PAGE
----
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The 3 Best 10-Minute HIIT Workouts For Your Whole Body

By Expert HERWriter
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3 Best 10-Minute HIIT Workouts For Your Whole Body kanzefar/Fotolia

Short on time, but in need of a quick workout for your whole body? Consider high-intensity interval training, otherwise known as HIIT. This type of exercise consists of bursts of exercise done at maximum capacity for short durations, followed by short resting periods over a period of time. This is known to increase aerobic and metabolic fitness, while reducing visceral adipose levels.

There are a number of variations that can be used with an HIIT routine, making it a flexible regimen that is easy for almost anyone to incorporate as part of their exercise program. Before beginning any new exercise regime, especially if you are new to exercise, please consult with a health care provider.

Here are three variations on a 10-minute HIIT workout to try this week. Remember to warm up first.

1) Two-handed kettlebell swings then jumping rope with high knees

You can set an interval timer. There are many free app versions available for smart phones. Or you can look at a clock with a second hand. Perform 40 seconds of a two-handed kettlebell swing with excellent form, then rest for 20 seconds.

Jump rope or run in place, getting your knees up high for 40 seconds, then rest for 20 seconds. Alternate back and forth for 10 minutes. Those who are more advanced can do 50 seconds on, and 10 seconds rest, or go for longer, for instance for 15 or 20 minutes durations.

2) Jumping jacks/push-ups/squats/burpees/tricep dips

Again, set that interval timer for 40 seconds on, and 20 seconds of rest. Start with jumping jacks then, after the first rest period, do push-ups (modified as needed). Follow up with squats — feel free to hold on to weights for increased challenge.

Next, start burpees in a standing position. Then place both hands on the floor, and jump your feet back so you are in a plank position.

Perform one push-up. Jump your feet back towards your hands, stand up, then repeat back to the floor. Next come tricep dips. This is done for the first five minutes, and repeated for the second five minutes.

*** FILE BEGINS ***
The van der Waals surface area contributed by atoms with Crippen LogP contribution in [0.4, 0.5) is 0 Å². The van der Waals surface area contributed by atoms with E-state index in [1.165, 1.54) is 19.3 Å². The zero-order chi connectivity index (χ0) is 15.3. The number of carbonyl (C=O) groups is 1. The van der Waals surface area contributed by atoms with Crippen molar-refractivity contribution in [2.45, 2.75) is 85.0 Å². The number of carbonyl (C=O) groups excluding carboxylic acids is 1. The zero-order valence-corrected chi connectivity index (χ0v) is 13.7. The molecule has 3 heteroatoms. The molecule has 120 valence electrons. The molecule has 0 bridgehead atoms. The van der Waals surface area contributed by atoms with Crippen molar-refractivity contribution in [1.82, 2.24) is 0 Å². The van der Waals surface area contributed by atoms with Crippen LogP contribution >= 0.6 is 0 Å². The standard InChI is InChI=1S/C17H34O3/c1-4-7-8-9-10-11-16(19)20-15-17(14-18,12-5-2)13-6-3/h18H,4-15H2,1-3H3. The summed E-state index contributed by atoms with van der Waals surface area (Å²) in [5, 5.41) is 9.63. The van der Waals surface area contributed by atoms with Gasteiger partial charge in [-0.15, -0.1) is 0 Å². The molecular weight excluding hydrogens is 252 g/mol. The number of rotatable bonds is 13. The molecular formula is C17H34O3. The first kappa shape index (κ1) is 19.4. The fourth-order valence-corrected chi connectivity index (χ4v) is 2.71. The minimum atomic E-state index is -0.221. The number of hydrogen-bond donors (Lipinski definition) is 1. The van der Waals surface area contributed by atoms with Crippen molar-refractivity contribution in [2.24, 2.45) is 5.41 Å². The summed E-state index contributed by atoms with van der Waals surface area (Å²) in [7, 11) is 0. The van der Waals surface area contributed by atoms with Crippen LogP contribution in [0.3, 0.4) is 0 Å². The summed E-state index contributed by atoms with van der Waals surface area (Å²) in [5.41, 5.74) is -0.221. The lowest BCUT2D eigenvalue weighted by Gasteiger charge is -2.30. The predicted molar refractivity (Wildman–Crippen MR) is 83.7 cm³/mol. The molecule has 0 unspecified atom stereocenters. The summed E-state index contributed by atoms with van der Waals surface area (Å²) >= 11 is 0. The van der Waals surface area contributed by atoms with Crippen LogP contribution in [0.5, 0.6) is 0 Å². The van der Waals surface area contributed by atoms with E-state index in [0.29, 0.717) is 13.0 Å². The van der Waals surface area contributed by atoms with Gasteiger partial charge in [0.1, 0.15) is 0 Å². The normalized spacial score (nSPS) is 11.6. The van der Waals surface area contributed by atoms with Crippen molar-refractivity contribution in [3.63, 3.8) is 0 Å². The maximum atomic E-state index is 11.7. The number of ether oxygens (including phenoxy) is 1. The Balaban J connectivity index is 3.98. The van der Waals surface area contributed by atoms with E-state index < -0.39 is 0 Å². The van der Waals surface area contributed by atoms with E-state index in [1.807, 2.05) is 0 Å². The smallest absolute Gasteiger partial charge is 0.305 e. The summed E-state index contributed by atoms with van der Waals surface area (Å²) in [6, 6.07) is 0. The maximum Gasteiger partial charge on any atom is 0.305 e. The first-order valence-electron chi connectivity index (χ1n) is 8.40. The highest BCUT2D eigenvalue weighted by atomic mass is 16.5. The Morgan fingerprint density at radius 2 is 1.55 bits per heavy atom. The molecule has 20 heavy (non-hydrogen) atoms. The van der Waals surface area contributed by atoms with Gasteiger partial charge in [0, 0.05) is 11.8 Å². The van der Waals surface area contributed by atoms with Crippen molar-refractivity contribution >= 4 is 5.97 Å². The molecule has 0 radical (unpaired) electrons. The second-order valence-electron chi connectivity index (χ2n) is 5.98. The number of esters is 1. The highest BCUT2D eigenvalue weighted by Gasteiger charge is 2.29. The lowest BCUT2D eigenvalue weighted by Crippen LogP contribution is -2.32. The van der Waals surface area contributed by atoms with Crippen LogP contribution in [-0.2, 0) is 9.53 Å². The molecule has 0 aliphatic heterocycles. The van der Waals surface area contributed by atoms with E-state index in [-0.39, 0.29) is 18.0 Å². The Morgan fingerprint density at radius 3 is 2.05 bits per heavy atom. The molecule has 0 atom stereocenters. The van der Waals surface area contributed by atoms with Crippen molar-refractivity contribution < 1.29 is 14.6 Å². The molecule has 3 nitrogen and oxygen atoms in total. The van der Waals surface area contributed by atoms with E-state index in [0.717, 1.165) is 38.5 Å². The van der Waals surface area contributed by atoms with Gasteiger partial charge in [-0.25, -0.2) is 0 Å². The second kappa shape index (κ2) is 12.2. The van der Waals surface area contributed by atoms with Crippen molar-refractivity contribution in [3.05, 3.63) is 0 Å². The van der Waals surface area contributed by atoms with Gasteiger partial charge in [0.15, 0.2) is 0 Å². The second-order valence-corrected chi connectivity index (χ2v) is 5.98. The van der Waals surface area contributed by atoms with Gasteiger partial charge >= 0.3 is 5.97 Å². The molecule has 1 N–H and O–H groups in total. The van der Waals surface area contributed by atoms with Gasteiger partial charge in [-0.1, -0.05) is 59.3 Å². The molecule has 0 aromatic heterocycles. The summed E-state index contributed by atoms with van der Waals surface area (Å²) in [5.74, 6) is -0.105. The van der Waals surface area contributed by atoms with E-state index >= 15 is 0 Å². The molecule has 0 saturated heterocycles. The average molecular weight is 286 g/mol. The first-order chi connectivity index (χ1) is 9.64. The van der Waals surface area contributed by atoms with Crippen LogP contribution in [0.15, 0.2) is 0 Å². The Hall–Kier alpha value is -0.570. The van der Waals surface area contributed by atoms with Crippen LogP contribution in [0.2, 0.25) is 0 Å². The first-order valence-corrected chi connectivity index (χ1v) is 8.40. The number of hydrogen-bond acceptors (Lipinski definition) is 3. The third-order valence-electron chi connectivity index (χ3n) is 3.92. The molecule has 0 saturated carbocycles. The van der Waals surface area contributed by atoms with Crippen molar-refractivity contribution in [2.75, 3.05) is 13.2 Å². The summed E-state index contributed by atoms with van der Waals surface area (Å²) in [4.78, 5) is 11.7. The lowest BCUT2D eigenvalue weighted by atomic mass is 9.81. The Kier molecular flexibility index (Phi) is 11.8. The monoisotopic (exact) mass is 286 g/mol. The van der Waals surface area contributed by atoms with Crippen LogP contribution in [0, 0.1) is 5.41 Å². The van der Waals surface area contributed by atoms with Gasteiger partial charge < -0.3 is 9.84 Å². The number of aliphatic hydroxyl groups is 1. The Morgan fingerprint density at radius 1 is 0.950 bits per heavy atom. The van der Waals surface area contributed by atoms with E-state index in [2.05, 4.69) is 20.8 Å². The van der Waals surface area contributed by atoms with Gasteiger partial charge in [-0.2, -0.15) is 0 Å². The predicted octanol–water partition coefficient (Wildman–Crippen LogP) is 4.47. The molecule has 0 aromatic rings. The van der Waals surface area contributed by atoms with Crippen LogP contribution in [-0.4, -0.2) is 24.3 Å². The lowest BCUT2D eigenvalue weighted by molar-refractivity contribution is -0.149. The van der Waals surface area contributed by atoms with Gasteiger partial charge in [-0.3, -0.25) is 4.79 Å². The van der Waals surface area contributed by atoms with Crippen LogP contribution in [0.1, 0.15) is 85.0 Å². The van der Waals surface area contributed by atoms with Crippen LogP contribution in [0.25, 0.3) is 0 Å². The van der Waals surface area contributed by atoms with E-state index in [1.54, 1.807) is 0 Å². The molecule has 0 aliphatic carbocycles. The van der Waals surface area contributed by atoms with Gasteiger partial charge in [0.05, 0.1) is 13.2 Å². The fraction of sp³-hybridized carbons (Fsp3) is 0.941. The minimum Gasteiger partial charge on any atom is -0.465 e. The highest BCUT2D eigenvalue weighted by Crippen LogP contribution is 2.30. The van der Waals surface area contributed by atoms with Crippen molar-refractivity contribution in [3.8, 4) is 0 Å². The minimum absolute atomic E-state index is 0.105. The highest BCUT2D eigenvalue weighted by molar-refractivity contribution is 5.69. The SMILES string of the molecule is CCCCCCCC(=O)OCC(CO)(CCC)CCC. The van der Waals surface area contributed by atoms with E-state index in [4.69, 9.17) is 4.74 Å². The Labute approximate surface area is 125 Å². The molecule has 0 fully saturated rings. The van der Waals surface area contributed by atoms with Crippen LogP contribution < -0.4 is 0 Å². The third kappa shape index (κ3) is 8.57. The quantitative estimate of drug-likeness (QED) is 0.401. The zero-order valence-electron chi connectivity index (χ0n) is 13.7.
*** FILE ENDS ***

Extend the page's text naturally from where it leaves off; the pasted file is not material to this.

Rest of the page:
3) HIIT on the treadmill

If you walk or run on the treadmill, consider adding some interval training to the mix. The goal is to alternate either the incline or the pace (or both) using the same 40 seconds on and 20 seconds rest. For example, for 40 seconds, walk at 3.8 mph at an 8 percent incline, then during the 20 seconds of rest, lower the incline to 1 percent. Repeat.

Or set the incline at 3 percent for the entire 10 minutes, and do 40 seconds at 5 mph (or faster as needed) and slow to a walk during the 20 seconds of rest. Repeat. The goal of the 2 options above is to get the heart rate up and down instead of walking or running at a steady pace for 10 minutes.

Those women with joint or mobility issues should modify as needed especially after talking with their health care provider. For example, if someone is having knee issues and cannot jump rope, consider a different knee friendly exercise such as tricep dips or dead-lifts.

Additional exercise can be included such as holding a perfect plank for 40 seconds, 1 handed kettle bell swings, lunges, stepping up onto chair or box, and bicycle crunches.


1) Giannaki, C., Aphamis, G., Sakkis, P, and Hadjicharalambous, M. (2015). Eight weeks of a combination of high intensity interval training and conventional training reduce visceral adiposity and improve physical fitness: a group-based intervention.

2) Lanzi, S., Codecasa, F., Cornacchia, M., Maestrini, S., Capopdaglio, P., Brunani, A., Fanari, P., Salvadori, A., and Malatesta, D. (2015). Short-term HIIT and Fatmax training increase aerobic and metabolic fitness in men with class II and III obesity.

Reviewed September 14, 2015
by Michele Blacksberg RN
Edited by Jody Smith

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EmpowHER Guest

nice, what about this program

November 29, 2015 - 11:00am
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We value and respect our HERWriters' experiences, but everyone is different. Many of our writers are speaking from personal experience, and what's worked for them may not work for you. Their articles are not a substitute for medical advice, although we hope you can gain knowledge from their insight.


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